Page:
Wednesday morning and my daughter delivered me to Manchester Airport at 06.15 en route to an hour’s skiing in the Chill Factory. How bizarre a beginning to a day is that!!! Given that she was going to minus 2 degrees and I was flying to Rhodes with temperatures forecast in the high 30s and in the smaller Dodecanese islands to which I was heading significantly higher than that.
I’m an old hand at this now and was first on the plane and established in my aisle seat, camera bag stowed in the overhead locker, before anyone else waddled along the airbridge.
Arrival in Rhodes was slightly ahead of schedule and for the first time my Big Bag was first on the carousel and I was strategically positioned to retrieve it and go. Straight out of the airport to the bus stop and a €2.30 fare to Mandraki harbour rather than €24 by taxi. On a roll!!
I had sussed out on the internet that I couldn’t catch a ferry direct to Nisyros, my target destination, on Wednesday. My options were to overnight on Rhodes, Kos ….. or, after careful checking of ferry schedules on the internet, Tilos. No-brainer. Both Rhodes and Kos have their attractions and interests but have international airports and are therefore basically package-trip destinations, commercialised and loud, places to make the best of but difficult to relax. A rule of thumb for deciding which Greek islands I might enjoy is to exclude those with airports and instead require a ferry crossing.
There are peaceful corners even in Rhodes Town and I headed straight for one. Cool reflection on my snap decision during a cool sojourn over a frappé (iced coffee) in a shady garden taverna /cafe/restaurant and then, decision confirmed, 18.00 high speed cat to Tilos.
When we first started coming to Greece the ferries were large lumbering things pensioned off from the English Channel crossings, invariably lateness was counted in hours not minutes, and even the short crossing to Tilos from Rhodes would take 3 to 4 hours with every organ in your body vibrating with the throb of ancient engines transmitted through wooden slatted seats. Those ferries have now been pensioned off again, this time to the Philippines, reappearing occasionally and briefly on a news headline when disaster strikes.
Now the ferries plying the Aegean are modern, well equipped and fast. Few more so than the Dodekanisos Seaways high speed catamarans. An hour and a half after leaving Rhodes I was one of the first off the ferry with my Big Bag, no accommodation booked, just winging-it, as you do in Greece. I was streaking along ahead of the throng, heading for a hotel I have stayed in before, not cheap but comfortable and a reasonably close trundle to the harbour for my ferry to Nisyros the following morning, when I was greeted by a shout of “You’re not supposed to be here. You should be on the next island north”. People I know who live and have accommodation on the island had picked this up on my blog, recognised my sandaled feet and were barracking me from their perch above the harbour, monitoring comings and goings. My response was typically self-serving: “I don’t suppose you have a room for the night?” .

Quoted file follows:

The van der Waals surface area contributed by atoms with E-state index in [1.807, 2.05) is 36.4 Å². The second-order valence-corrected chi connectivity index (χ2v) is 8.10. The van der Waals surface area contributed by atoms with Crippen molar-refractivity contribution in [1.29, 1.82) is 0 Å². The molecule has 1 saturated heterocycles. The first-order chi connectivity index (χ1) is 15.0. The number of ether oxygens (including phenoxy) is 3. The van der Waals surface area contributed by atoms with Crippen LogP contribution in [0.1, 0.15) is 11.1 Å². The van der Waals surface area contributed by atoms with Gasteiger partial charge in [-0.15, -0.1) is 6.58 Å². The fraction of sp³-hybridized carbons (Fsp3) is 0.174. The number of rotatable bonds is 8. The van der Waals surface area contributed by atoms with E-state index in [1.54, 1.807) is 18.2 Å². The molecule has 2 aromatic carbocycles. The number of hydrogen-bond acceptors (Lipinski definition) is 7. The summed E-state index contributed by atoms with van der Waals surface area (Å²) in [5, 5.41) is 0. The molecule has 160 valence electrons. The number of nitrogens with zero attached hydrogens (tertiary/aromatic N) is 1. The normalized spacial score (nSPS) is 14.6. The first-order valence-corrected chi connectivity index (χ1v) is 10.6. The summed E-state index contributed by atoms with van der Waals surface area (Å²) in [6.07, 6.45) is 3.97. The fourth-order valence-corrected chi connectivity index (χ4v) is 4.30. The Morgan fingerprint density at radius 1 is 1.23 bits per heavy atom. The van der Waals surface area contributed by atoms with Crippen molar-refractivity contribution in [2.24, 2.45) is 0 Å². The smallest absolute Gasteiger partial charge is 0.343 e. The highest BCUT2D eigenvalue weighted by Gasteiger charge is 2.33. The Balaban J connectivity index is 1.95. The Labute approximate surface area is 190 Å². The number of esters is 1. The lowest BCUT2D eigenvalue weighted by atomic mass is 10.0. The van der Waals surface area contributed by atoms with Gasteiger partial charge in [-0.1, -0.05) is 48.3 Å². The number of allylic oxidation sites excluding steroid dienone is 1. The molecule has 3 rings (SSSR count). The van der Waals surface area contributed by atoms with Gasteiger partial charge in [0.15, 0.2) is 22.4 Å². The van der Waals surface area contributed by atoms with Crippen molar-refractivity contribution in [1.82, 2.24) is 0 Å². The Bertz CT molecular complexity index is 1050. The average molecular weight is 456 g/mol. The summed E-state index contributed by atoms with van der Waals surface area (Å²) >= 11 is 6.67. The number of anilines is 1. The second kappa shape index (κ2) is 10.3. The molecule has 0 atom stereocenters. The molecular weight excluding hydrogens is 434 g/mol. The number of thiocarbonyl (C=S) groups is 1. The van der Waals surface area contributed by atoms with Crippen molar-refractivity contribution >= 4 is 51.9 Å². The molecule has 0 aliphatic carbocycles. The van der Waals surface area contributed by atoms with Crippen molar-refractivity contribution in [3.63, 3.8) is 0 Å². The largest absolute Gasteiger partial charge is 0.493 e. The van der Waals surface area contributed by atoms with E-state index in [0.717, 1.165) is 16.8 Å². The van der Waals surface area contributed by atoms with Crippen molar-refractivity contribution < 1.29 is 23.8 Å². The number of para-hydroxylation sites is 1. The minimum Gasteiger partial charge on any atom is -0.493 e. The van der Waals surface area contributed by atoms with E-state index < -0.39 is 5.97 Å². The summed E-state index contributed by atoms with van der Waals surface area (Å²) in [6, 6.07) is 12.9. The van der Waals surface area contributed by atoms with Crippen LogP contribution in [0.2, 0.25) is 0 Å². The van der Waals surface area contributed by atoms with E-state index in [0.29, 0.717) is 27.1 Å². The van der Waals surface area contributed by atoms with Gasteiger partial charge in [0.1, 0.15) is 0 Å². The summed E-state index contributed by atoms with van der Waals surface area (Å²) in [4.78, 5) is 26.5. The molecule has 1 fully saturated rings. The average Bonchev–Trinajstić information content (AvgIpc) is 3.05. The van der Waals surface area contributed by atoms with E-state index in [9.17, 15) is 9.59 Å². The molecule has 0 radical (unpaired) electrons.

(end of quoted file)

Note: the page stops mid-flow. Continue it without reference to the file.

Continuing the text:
They did. Perfect! One short carry up the steps and I had an apartment looking straight down onto the harbour and the bay beyond. Fabulous view of the moon rising over the ridge on the far side of the bay. Maybe a 30-second walk to the ferry in the morning. Life is tough.
More people greeted me and shook my hand as I walked through the town (village size really!) than when I get home. These are a very friendly people. I had to explain time and again that I was only here for one night and leaving next morning. Genuinely warm welcome even though I had wished folk ‘καλο χειμώνα’, ‘a good winter’ when I left at the end of July after a 3-week stay.
Yet another warm welcome and good meal in Sofia’s Restaurant and then a memorable evening in the main square with live music, a semi-formal family celebration it seems. The music was good , VERY good. The players sat under a canopy of bougainvillea, a guitar, two bouzoukia and one violin-sized instrument with a crooked neck, rested on the thigh and bowed (Cretan Lyra??). The instruments themselves were works of art, beautifully designed and crafted in wood, fret boards inlaid with mother-of-pearl. The music was fast and intricate. I left some time after 02.00 and continued to listen from the balcony of my apartment.
Musical technique was far in advance of the BBQ technique being carried out against the side wall of a house producing vast clouds of smoke which went straight up until the evening breeze picked up after which it swirled around the players and those nearby. Who needs dry ice in a nightclub.
What a great start to my third trip to Greece this year.
Very relaxed , slow-paced start to Thursday.
At 11.15 another high speed cat to Nisyros where, 45 minutes later I was picked up and whisked to the hotel. The balcony doors were open and swallows sat chattering outside on the electricity wires like notes on a line of music. I don’t believe in omens but it set the right mood.
Unpack, quick change, camera rucksack re-packed in hiking-configuration, cold water and bananas bought and by 13.15 I was off up into the mountains, just in time to escape the mass invasion by Russian day-trippers come over from Kos.